The Oscar nominations will always disappoint someone. Maybe it's Jennifer Lopez being left off last year for her performance in Hustlers, or The Master getting passed over for Best Picture in 2013, or Bradley Cooper failing to earn a directing nod for A Star Is Born (okay, that one is still hilarious to me, personally).

This year, though, I'm outraged at the unforgivable snub of Christopher Nolan's Tenet in the major categories.

It's a strange position to find myself in; last spring and summer, I was pretty down on Tenet! The studio's marketing campaign was irritatingly vague, and Nolan's insistence that his film get a release in physical theaters — mid-pandemic! — felt like a pompous bid to play hero and "save the movies" (it also backfired). By the time I finally got around to watching Tenet, ponying up $19.99 for the digital release a few days before Christmas, I was prepared for a dumb "in-law to Inception" — that is, an intentionally bewildering and pretentious "puzzle-box" film (needless to say, I'm a Nolan skeptic, and was hardly flying across the country to find a theater where I could see his new movie when it was finally released last August).

But then ... I loved it? Though Tenet isn't tender like Minari, or politically important like The Trial of the Chicago 7, or poetic like Nomadland, it was one of the only true blockbusters to be released after March of last year, once all the other contenders (No Time to Die, Dune, West Side Story, etc.) fled to the greener pastures of 2021. Tenet's time-bending sci-fi environmentalist premise was enormously ambitious, and not always successful, but also an unceasing good time — heck, Nolan blew up a real 737 to make it! There's a reverse high-speed chase that I only sort of understood! Elizabeth Debicki is a very tall human being! I repeat, why is this movie not nominated for Best Picture?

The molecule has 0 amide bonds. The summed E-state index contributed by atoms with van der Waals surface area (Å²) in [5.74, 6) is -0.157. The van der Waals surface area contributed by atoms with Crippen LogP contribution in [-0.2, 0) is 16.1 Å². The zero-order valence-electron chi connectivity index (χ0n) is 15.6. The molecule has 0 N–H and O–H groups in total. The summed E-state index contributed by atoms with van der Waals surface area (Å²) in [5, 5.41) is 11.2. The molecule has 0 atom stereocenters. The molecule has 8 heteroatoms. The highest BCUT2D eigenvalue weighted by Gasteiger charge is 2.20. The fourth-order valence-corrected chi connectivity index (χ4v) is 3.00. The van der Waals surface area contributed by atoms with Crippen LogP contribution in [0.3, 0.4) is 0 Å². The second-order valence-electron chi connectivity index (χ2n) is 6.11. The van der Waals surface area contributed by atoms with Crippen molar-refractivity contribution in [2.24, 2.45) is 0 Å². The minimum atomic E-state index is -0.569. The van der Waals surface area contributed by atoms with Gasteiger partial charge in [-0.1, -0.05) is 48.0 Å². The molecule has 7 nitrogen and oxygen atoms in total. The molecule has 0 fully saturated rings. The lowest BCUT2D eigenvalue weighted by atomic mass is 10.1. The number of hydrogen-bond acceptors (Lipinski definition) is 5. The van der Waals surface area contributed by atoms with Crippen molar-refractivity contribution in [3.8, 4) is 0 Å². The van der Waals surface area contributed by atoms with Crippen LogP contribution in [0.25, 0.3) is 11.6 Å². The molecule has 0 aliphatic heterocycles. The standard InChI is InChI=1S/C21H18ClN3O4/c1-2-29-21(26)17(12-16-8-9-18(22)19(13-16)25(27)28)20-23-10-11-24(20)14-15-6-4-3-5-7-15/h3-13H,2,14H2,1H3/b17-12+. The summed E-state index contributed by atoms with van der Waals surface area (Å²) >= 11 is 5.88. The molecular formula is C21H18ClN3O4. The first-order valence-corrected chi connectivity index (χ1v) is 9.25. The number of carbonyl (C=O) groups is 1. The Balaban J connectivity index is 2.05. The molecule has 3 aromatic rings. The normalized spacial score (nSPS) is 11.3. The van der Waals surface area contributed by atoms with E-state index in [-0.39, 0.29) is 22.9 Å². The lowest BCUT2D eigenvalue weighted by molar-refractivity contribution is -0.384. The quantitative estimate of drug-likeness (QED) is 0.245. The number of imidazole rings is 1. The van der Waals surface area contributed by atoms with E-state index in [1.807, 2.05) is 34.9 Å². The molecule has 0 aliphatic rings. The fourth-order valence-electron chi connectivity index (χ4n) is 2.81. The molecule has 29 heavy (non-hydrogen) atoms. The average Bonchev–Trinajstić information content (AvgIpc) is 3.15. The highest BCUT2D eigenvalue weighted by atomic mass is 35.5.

Instead, on Monday the Academy relegated Tenet to just two nominations, for "visual effects" and "production design," both being unfairly minor categories that are sometimes used by voters to acknowledge movies for visibly "trying" (former nominees include The Godfather Part III, Passengers, and … Cats). Tenet didn't even net a nomination for best score, although the film includes composer Ludwig Göransson's most impressive work to date.

I'd previously argued that by not postponing the 2020 Oscars, the Academy would be forced to evaluate the kind of films that, in normal years, voters pass over in favor of bigger, flashier movies with higher-budget awards campaigns. But rather than select more meditative and artistic works like First Cow or Never Rarely Sometimes Always or Vitalina Varela, Oscars voters this year opted for a mid-budget middle-ground. I perhaps somewhat naively believed that by being deprived of blockbusters due to the pandemic, the Oscars would turn into Cannes, the crown jewel of the European arthouse film festival circuit. Instead, this year shows what the Oscars are actually good for: highlighting the biggest and best and glitziest of Hollywood. And in 2020, that movie was Tenet.

The Oscars are, of course, subjective; no one is ever going to be perfectly happy with all the nominations, much less the winners. There are even bigger offenses this year, too, than Tenet's exclusion (where is Delroy Lindo's nom?!). But Tenet being left out of the major categories suggests that the Academy Awards are in the midst of an identity crisis — or, at the very least, have forgotten how to have fun.